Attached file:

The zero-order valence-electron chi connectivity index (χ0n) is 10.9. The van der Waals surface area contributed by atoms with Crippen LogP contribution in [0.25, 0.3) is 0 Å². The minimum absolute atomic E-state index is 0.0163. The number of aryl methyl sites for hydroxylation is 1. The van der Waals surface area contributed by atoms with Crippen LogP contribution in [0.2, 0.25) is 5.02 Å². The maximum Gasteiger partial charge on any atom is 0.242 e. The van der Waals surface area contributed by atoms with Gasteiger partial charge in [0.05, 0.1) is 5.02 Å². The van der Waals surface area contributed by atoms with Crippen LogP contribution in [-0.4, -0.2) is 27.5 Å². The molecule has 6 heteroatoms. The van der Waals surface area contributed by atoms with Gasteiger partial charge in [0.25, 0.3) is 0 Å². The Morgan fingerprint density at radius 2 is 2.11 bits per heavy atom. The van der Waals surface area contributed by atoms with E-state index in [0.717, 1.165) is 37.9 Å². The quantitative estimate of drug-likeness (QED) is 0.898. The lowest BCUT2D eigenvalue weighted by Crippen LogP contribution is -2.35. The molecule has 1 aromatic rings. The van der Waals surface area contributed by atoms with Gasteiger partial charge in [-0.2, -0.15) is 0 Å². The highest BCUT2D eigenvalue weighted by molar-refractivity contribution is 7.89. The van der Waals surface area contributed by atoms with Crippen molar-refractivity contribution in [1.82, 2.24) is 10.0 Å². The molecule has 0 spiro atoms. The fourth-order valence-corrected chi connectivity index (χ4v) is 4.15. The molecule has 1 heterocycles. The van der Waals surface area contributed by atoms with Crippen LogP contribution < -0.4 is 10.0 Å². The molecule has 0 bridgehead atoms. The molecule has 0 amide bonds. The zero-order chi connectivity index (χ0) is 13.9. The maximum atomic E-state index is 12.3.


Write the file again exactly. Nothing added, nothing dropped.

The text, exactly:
The zero-order valence-electron chi connectivity index (χ0n) is 10.9. The van der Waals surface area contributed by atoms with Crippen LogP contribution in [0.25, 0.3) is 0 Å². The minimum absolute atomic E-state index is 0.0163. The number of aryl methyl sites for hydroxylation is 1. The van der Waals surface area contributed by atoms with Crippen LogP contribution in [0.2, 0.25) is 5.02 Å². The maximum Gasteiger partial charge on any atom is 0.242 e. The van der Waals surface area contributed by atoms with Gasteiger partial charge in [0.05, 0.1) is 5.02 Å². The van der Waals surface area contributed by atoms with Crippen LogP contribution in [-0.4, -0.2) is 27.5 Å². The molecule has 6 heteroatoms. The van der Waals surface area contributed by atoms with Gasteiger partial charge in [0.25, 0.3) is 0 Å². The Morgan fingerprint density at radius 2 is 2.11 bits per heavy atom. The van der Waals surface area contributed by atoms with E-state index in [0.717, 1.165) is 37.9 Å². The quantitative estimate of drug-likeness (QED) is 0.898. The lowest BCUT2D eigenvalue weighted by Crippen LogP contribution is -2.35. The molecule has 1 aromatic rings. The van der Waals surface area contributed by atoms with Gasteiger partial charge in [-0.2, -0.15) is 0 Å². The highest BCUT2D eigenvalue weighted by molar-refractivity contribution is 7.89. The van der Waals surface area contributed by atoms with Crippen molar-refractivity contribution in [1.82, 2.24) is 10.0 Å². The molecule has 0 spiro atoms. The fourth-order valence-corrected chi connectivity index (χ4v) is 4.15. The molecule has 1 heterocycles. The van der Waals surface area contributed by atoms with Crippen LogP contribution < -0.4 is 10.0 Å². The molecule has 0 bridgehead atoms. The molecule has 0 amide bonds. The zero-order chi connectivity index (χ0) is 13.9. The maximum atomic E-state index is 12.3.